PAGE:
Proud Peacocks: Ten Questions with Luna Merbruja & Lexi Adisit

Sometimes you meet an activist who is so dang cool you want to tell the whole world about it.

We're lucky to have two such folks who agreed to a Scarleteen interview: Luna Merbruja and Lexi Adist! Luna is the author of Trauma Queen, a member of the 2014 Trans 100 List, international performance artist, and community healer. Lexi is a "fierce and femme TransLatina woman, trouble maker, and pioneer" who has written for Salon and Autostraddle, as well as organized the Queer Yo Mind Conference (among many other projects). Together, the two created the International Trans Women of Color Network Gathering, and both work with Peacock Rebellion, a San Francisco Bay Area based "queer + trans people of color crew of artist-activist-healers." Now you see why we just had to shout them out!

1) Can you tell us a little about how Peacock Rebellion came to be, and how you each came to be involved in it?

Lexi: Peacock Rebellion was started in 2010, founded by Manish Vaidya, with the creation of a musical comedy on the nonprofit industrial complex. Peacock Rebellion was born out of the QTPOC legacies and work of Mangos with Chili, Sins Invalid, and Queer Women of Color Media Arts Project, who have continued to support us through their own growth or closure. I was roped in by Luna, who had been brought on to be a Trainer for our Brouhaha: Trans Women of Color Comedy-Based Storytelling Event, and she had requested that I be the Producer for the show. We successfully sold over 750 tickets for 2 shows and trained a cohort of 7 trans women of color to write and perform comedy-based stories. About 4 months after Brouhaha, I was brought on to my current role as the Managing Director.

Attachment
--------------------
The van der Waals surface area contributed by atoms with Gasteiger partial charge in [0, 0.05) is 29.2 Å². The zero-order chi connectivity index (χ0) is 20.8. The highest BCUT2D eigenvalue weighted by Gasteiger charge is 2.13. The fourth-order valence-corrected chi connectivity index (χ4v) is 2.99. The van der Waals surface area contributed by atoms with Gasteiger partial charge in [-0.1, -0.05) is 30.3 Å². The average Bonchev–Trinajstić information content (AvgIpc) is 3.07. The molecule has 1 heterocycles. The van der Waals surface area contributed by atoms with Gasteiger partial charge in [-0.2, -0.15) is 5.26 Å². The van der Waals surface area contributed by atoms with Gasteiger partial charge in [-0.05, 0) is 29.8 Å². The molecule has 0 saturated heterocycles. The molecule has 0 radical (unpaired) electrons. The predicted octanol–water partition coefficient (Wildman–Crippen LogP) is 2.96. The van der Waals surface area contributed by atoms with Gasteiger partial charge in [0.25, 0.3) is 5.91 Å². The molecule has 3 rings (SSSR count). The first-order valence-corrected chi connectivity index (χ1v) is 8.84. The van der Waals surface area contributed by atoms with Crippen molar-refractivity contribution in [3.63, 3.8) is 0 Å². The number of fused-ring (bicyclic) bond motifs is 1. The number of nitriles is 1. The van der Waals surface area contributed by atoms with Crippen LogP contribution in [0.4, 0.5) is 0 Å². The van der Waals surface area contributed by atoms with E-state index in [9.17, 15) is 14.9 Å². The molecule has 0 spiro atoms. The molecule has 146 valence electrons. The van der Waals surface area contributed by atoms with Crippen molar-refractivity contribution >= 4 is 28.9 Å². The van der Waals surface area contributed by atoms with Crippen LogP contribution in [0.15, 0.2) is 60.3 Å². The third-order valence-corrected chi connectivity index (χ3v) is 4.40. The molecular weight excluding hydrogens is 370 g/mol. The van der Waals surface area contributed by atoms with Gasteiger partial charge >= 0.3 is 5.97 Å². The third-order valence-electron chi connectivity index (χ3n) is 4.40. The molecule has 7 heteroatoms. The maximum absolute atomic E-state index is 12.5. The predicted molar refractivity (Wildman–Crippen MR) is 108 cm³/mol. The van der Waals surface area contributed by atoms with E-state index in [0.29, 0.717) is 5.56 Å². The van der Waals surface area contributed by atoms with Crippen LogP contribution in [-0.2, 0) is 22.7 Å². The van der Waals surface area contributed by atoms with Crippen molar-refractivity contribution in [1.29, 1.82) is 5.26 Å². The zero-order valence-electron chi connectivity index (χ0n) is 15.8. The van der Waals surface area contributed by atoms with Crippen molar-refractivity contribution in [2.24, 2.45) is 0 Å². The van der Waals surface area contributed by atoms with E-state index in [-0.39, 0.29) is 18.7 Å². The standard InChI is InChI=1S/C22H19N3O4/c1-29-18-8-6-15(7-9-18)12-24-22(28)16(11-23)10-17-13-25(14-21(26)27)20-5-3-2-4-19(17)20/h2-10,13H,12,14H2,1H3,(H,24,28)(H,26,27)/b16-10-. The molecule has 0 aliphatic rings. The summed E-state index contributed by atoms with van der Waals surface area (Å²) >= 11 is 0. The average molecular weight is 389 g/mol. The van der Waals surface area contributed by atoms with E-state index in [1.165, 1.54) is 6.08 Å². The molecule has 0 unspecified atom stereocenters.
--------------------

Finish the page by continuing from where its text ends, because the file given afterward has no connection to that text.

Luna: I became involved with Peacock Rebellion when Manish decided to organize an all trans women of color Brouhaha. He invited me on as a comedic trainer, and though I had no prior experience with being a comedian or trainer, he had total faith I could do it. Sure enough, we sold out two shows to 700 audience members and it was a huge success!

2) What has been the response to Peacock Rebellion's work? Any reactions that came as a surprise?

Lexi: The overwhelming response has been that our work is important and memorable. I think what came as a surprise, is that I would meet people months after the show and they remember me from the show and congratulate me on how amazing or important it was for them to witness the event.